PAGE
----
[Numpy-discussion] Re: [SciPy-dev] How to handle a[...] in numpy?

Francesc Altet faltet at carabos.com
Mon Jan 9 11:04:08 CST 2006


A Dilluns 09 Gener 2006 19:19, Sasha va escriure:
> On 1/9/06, Francesc Altet <faltet at carabos.com> wrote:
> > ...
> > I'd propose the next behaviour for 0-rank arrays:
> >
> > In [65]: type(numpy.array(0)[...])
> > Out[65]: <type 'numpy.ndarray'>
> >
> > In [66]: type(numpy.array(0)[()])   # Indexing a la numarray
> > Out[66]: <type 'int32_arrtype'>
>
> I like the idea of supporting [()] on zero rank ndarrays, but I think
> it should be equivalent to [...].  I view [...] as [(slice(None),) *
> rank], and thus for rank=0, [...] is the same as [()].

However, the original aim of the "..." (ellipsis) operator is [taken
for the numarray manual]:

"""
One final way of slicing arrays is with the keyword `...' This keyword
is somewhat complicated. It stands for "however many `:' I need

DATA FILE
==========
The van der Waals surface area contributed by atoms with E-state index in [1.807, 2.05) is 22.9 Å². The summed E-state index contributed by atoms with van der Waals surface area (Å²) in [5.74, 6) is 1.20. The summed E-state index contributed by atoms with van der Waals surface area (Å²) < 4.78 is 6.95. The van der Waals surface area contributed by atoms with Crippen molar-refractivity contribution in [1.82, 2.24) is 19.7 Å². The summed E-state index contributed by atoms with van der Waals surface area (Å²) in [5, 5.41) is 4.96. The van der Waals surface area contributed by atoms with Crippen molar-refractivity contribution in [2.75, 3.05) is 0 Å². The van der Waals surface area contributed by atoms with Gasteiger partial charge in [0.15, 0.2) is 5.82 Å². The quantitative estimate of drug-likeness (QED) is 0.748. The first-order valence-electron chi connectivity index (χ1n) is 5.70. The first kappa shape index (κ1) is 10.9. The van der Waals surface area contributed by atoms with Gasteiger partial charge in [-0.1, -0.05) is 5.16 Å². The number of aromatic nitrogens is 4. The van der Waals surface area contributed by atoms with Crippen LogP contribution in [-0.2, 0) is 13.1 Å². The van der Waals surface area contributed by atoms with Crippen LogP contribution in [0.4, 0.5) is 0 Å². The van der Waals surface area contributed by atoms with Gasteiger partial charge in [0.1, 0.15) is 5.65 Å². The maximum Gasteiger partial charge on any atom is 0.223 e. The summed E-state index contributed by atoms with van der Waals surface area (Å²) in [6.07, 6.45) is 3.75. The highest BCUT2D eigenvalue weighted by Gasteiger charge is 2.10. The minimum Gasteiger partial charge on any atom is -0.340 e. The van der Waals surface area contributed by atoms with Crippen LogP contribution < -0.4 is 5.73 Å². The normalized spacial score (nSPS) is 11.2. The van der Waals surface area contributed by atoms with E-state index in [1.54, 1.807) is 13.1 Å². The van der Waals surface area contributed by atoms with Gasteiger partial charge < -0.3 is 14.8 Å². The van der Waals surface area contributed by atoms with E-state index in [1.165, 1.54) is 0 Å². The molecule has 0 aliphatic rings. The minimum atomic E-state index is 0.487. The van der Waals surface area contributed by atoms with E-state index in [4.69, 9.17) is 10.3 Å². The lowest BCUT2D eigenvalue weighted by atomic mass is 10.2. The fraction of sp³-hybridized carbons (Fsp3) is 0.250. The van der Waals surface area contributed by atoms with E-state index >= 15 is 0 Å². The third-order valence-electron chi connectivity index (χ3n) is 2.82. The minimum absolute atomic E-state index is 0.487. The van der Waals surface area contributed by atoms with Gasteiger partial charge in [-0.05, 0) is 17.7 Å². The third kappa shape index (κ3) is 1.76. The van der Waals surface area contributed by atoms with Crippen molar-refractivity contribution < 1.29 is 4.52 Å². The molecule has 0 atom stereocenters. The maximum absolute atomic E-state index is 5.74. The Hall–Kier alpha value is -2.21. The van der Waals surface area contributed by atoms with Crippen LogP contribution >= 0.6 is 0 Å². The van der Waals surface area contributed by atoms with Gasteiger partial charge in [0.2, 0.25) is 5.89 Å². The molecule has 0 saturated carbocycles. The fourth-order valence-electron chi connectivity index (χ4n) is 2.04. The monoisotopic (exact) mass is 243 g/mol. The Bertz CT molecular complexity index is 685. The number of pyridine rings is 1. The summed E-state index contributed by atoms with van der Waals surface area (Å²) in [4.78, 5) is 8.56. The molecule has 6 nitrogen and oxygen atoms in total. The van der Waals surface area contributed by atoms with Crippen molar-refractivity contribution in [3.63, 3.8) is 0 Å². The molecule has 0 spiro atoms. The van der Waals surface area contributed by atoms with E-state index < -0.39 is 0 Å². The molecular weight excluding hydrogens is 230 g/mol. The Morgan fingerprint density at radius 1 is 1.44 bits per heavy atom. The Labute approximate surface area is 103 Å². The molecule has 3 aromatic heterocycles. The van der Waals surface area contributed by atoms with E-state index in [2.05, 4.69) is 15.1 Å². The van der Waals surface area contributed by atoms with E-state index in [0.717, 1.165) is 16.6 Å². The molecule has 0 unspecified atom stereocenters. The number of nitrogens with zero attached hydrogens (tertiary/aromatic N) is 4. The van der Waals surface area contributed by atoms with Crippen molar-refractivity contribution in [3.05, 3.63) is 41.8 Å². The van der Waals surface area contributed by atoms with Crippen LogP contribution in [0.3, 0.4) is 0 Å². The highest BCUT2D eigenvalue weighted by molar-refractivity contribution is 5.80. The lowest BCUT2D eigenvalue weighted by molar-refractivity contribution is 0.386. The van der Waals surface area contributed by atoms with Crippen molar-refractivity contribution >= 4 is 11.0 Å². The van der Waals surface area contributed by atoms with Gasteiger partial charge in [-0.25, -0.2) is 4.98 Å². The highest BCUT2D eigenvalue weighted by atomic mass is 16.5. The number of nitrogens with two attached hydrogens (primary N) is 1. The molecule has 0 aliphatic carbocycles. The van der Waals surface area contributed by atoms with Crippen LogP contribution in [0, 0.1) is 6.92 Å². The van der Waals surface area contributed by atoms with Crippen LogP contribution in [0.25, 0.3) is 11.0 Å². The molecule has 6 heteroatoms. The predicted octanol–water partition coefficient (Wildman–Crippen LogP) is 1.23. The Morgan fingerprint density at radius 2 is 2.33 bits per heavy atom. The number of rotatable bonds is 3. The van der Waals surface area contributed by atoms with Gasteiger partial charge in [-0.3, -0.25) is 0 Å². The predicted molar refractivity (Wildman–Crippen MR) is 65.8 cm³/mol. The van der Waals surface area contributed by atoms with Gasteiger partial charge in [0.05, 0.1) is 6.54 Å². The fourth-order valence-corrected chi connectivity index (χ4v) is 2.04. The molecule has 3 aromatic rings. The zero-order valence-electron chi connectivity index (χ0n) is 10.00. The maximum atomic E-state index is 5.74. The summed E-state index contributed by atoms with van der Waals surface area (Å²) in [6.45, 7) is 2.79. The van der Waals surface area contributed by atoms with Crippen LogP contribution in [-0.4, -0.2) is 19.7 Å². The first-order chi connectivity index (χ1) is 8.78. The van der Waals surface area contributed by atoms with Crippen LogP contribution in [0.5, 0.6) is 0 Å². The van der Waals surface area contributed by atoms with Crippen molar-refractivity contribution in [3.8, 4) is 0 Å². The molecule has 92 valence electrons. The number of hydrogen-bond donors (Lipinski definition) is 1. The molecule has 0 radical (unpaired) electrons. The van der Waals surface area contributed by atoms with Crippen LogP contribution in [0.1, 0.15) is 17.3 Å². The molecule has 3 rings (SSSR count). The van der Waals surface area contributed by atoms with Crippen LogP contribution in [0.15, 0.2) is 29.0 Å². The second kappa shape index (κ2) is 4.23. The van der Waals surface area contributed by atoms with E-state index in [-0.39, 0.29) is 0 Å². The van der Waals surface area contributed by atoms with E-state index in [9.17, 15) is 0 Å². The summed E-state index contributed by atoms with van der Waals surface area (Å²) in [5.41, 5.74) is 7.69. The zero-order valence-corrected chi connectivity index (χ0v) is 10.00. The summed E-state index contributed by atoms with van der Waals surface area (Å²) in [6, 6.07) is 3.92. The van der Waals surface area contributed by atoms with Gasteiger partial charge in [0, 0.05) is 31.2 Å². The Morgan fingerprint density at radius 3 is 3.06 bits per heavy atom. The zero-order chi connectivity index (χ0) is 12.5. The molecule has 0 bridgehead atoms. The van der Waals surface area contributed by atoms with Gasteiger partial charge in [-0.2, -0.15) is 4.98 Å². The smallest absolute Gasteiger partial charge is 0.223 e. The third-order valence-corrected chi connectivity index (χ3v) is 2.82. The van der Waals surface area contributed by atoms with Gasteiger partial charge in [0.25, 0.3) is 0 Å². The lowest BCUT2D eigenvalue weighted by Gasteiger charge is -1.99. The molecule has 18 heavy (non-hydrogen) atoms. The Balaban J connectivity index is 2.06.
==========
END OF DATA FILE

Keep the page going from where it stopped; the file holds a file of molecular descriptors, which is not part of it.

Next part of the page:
depending on the rank of the object I'm indexing, so that the indices
I do specify are at the end of the index list as opposed to the usual
beginning".

So, if one has a rank-3 array A, then A[...,0] is the same thing as
A[:,:,0], but if B is rank-4, then B[...,0] is the same thing as:
B[:,:,:,0]. Only one `...' is expanded in an index expression, so if
one has a rank-5 array C, then C[...,0,...] is the same thing as
C[:,:,:,0,:].
"""

> Furthermore, I don't see any use for [...] that always returns the
> same array.  As far as I remember in some old version of Numeric,
> [...] was a way to make a contiguous copy, but in numpy this is not
> the case (one needs to use copy method for that).

I don't know for old versions of Numeric, but my impression is that
the ellipsis meaning is clearly stated above. In fact, in a
4-dimensional array, say a, a[...] should be equivalent to a[:,:,:,:]
and this does not necessarily implies a copy.

Cheers,

-- 
>0,0<   Francesc Altet     http://www.carabos.com/
V   V   Cárabos Coop. V.   Enjoy Data
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